Finding true love in a world where most folks' biggest decisions in dating involve swiping left or right, is a special occurrence. Aspects related to love and culture wars are explored in playwright Marc Acito's Birds of a Feather, a play that predates the technological boom and gay marriage legalization across the U.S.
In the play, being staged at Duke Energy Theater by the Queen City Theatre Company from Nov. 5-14, birds are used as a means of addressing love and relationships — in and out of the LGBT community — while also addressing topics related to self-identity, fame and social rallying.
Based off of two true events involving feathery creatures: a pair of red-tailed hawks (Pale Male and Lola) whose nest in New York City was removed at a co-op in 2004, sparking outcry from celebrities like Mary Tyler Moore; and a pair of same-sex penguins (Roy and Silo) at New York City's Central Park Zoo who coupled to raise a chick (Tango) together, inspiring the much-debated children's book, And Tango Makes Three.
The book, released in 2005, sparked protests and continues to ruffle the feathers of anti-LGBT conservatives. It has been banned in numerous school systems and according to the American Library Association, it remains one of the most-banned and contested books in the states. It ranked number three on the "Top 10 Most Challenged Books of 2014" for reasons concerning "anti-family, homosexuality, political viewpoint, religious viewpoint and being unsuited for age group," as well as "promoting the homosexual agenda."
Charlotte Mecklenburg Library has 19 copies of the book at 13 Charlotte locations. The book is also in Charlotte-Mecklenburg Schools, though former superintendent Peter Gorman considered banning the book in 2006. The decision was left for review by a committee who chose not to ban it from the school system.
Acito, who was largely influenced by protests related to the book, wrote Birds of a Feather in 11 days, after the idea came to him during a feverish sickness. He was pondering the two bird-related events happening in New York City at around the same time period and how striking the uproar over both of them had become.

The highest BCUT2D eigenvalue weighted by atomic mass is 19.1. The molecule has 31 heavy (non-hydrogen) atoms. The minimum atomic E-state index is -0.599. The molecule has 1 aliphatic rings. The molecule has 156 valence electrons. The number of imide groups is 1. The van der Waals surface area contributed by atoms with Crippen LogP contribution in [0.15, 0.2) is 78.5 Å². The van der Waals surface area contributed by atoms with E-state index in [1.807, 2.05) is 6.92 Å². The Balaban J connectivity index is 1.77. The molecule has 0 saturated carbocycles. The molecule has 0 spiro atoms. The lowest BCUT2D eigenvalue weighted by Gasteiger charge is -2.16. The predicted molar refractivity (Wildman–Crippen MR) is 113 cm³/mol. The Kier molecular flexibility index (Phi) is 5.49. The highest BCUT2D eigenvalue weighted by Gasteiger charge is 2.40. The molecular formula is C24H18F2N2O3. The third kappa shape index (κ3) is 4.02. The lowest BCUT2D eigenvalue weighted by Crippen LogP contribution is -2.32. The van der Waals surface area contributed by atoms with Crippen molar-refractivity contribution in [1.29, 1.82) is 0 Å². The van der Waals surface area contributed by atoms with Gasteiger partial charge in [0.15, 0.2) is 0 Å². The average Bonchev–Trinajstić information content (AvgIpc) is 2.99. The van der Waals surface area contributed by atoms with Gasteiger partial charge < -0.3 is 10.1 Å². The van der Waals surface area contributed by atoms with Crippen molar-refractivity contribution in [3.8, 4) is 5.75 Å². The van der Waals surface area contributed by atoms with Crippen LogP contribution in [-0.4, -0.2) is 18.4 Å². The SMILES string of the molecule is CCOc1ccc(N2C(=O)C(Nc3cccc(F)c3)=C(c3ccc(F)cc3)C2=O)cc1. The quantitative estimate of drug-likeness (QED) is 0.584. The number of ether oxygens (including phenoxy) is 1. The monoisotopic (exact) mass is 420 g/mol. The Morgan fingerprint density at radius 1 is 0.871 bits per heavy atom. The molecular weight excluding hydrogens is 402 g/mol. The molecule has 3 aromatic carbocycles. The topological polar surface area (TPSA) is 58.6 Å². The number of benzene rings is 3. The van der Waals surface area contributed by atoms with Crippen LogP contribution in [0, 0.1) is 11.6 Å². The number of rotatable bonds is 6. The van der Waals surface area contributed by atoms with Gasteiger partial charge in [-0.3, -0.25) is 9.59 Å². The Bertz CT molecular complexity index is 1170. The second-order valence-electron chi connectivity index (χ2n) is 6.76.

"Human beings had anthropomorphized these two situations in a way that really exacerbated the culture war. In both cases, the protests were not just about these situations but became something much larger about cultural issues related to marriage, family, equality and gender roles," Acito says. "I found it fascinating that human beings, frankly, could have such bird brain behavior."
This influenced his telling of the story from the perspective of the birds who, while living their own lives, were watching the humans observe them and act out in bizarre ways. There is also a third relationship, between a birdwatcher and zookeeper that emerges through the ongoing bird drama.
For Queen City Theatre Company director Glenn T. Griffin, performing the show was a no-brainer. He'd never seen it performed live, but found it when searching for LGBT plays the troupe could perform for its 2015/2016 season.
"I really wanted something sweet and funny and something that was telling a love story," Griffin says. "It really has a good message about gay parenting, but also about love and how there are so many different versions of love."